I spend alot of time looking at maps. Either it be paper or software, I like having that overview visual of any location I’m photographing. In fact – When the software I use to keep my images organized announced all the newest and latest features – I was most excited for the ability to tag images to a digital map. Having this overview is great but seeing it for yourself is a completely different experience and what can be better then flying over Prince Edward Island in a small 4 seater Cessna?
Holding out for good weather can be frustrating but I recently took to the skies for my first flight of 2012. Here are just a few of the images created in early July 2012.
I really need to do this more often.
I need to be careful or this blog could easily turn into a save the lighthouse campaign. Last week I made a post about the upcoming deadline when several island lighthouses will be shut down. I followed that up with a post about Saving of the Brighton Beach Range Light. At that time, it was very unclear to me which ones and how many of these structures were in danger.
With the permission of Carol Livingstone (President of the PEI Lighthouse Society (1)), I am making available The Guiding Light Newsletter (PDF). This semiannual publication that is available only to members provides a full list of updates and the current status of our 63 lighthouses and ranges. If you refer to page 20, you’ll see the list of lighthouses currently not being petitioned.
“Any lighthouses not claimed by community groups or municipalities by May 31 will either be put up for sale to the public or torn down.” CBC
Today’s Image – Cape Tryon Lighthouse
With access only through private property, this light is located on the north shore west of Cavendish in the French River and Park Corner area. The still active Cape Tryon Lighthouse is a bit of a staple in Island marketing and an often photographed location. I had a chance to visit early this morning under some very chilly conditions. The regular high coastal winds did not help. The Cape Tryon Lighthouse is located on land currently trying to be protected from development by the L.M. Montgomery Land Trust.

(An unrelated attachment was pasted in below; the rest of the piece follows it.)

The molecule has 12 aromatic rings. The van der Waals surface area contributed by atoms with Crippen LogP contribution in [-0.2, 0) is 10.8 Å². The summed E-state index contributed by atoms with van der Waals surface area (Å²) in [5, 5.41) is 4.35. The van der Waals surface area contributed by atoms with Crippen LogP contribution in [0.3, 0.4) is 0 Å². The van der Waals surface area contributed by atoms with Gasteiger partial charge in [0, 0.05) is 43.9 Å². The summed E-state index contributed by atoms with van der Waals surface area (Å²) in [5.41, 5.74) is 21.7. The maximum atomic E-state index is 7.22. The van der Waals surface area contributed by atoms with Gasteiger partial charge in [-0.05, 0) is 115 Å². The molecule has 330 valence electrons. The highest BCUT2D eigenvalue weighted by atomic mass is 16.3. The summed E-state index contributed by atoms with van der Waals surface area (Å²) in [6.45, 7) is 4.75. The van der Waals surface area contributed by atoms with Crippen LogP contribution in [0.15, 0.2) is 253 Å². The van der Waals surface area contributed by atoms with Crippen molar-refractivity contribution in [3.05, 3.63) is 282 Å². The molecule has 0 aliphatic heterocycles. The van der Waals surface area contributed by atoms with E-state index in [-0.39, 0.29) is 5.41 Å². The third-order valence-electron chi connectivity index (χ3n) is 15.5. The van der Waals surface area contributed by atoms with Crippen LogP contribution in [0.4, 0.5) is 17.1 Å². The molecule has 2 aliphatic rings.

This lighthouse is one of the many listed on page 20. What will be it’s fate on June 1st 2012?
…or should I say without lighthouses because that could be a very real possibility after May 31st. This deadline is the day the federal government will stop maintaining the majority of the lighthouses that currently surround our coast. We were reminded again this week that communities must step up to support the maintenance if we wish for these buildings to remain standing. Some very prominent and iconic lighthouses are on the demolition chopping block.
The Lighthouse map issued by the Prince Edward Island Lighthouse Society has 63 listed in total making it the highest concentration of lighthouses in any province or state in North America. 21 are already decommissioned, 13 are listed as private and only 3 not accessible by car. 9 are opened to the public.